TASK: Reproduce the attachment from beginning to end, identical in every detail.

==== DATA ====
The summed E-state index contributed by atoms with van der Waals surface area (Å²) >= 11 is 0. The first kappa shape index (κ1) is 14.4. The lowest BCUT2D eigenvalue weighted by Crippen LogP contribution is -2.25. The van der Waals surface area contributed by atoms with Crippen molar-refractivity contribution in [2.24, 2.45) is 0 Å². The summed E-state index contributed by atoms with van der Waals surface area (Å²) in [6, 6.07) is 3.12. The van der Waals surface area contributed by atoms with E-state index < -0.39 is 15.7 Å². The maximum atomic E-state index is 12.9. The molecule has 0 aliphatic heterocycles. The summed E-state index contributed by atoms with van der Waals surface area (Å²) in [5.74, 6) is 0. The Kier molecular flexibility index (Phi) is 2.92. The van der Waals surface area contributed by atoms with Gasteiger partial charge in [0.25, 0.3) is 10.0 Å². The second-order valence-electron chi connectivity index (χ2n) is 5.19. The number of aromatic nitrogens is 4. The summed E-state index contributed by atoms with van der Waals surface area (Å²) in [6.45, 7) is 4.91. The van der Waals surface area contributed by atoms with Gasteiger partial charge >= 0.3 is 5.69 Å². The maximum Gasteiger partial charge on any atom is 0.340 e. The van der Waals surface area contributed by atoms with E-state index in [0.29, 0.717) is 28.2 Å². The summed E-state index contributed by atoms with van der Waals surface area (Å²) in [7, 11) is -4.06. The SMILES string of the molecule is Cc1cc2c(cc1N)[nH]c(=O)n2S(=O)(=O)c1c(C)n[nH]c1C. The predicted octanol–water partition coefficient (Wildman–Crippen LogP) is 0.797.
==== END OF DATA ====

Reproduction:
The summed E-state index contributed by atoms with van der Waals surface area (Å²) >= 11 is 0. The first kappa shape index (κ1) is 14.4. The lowest BCUT2D eigenvalue weighted by Crippen LogP contribution is -2.25. The van der Waals surface area contributed by atoms with Crippen molar-refractivity contribution in [2.24, 2.45) is 0 Å². The summed E-state index contributed by atoms with van der Waals surface area (Å²) in [6, 6.07) is 3.12. The van der Waals surface area contributed by atoms with E-state index < -0.39 is 15.7 Å². The maximum atomic E-state index is 12.9. The molecule has 0 aliphatic heterocycles. The summed E-state index contributed by atoms with van der Waals surface area (Å²) in [5.74, 6) is 0. The Kier molecular flexibility index (Phi) is 2.92. The van der Waals surface area contributed by atoms with Gasteiger partial charge in [0.25, 0.3) is 10.0 Å². The second-order valence-electron chi connectivity index (χ2n) is 5.19. The number of aromatic nitrogens is 4. The summed E-state index contributed by atoms with van der Waals surface area (Å²) in [6.45, 7) is 4.91. The van der Waals surface area contributed by atoms with Gasteiger partial charge >= 0.3 is 5.69 Å². The maximum Gasteiger partial charge on any atom is 0.340 e. The van der Waals surface area contributed by atoms with E-state index in [0.29, 0.717) is 28.2 Å². The summed E-state index contributed by atoms with van der Waals surface area (Å²) in [7, 11) is -4.06. The SMILES string of the molecule is Cc1cc2c(cc1N)[nH]c(=O)n2S(=O)(=O)c1c(C)n[nH]c1C. The predicted octanol–water partition coefficient (Wildman–Crippen LogP) is 0.797.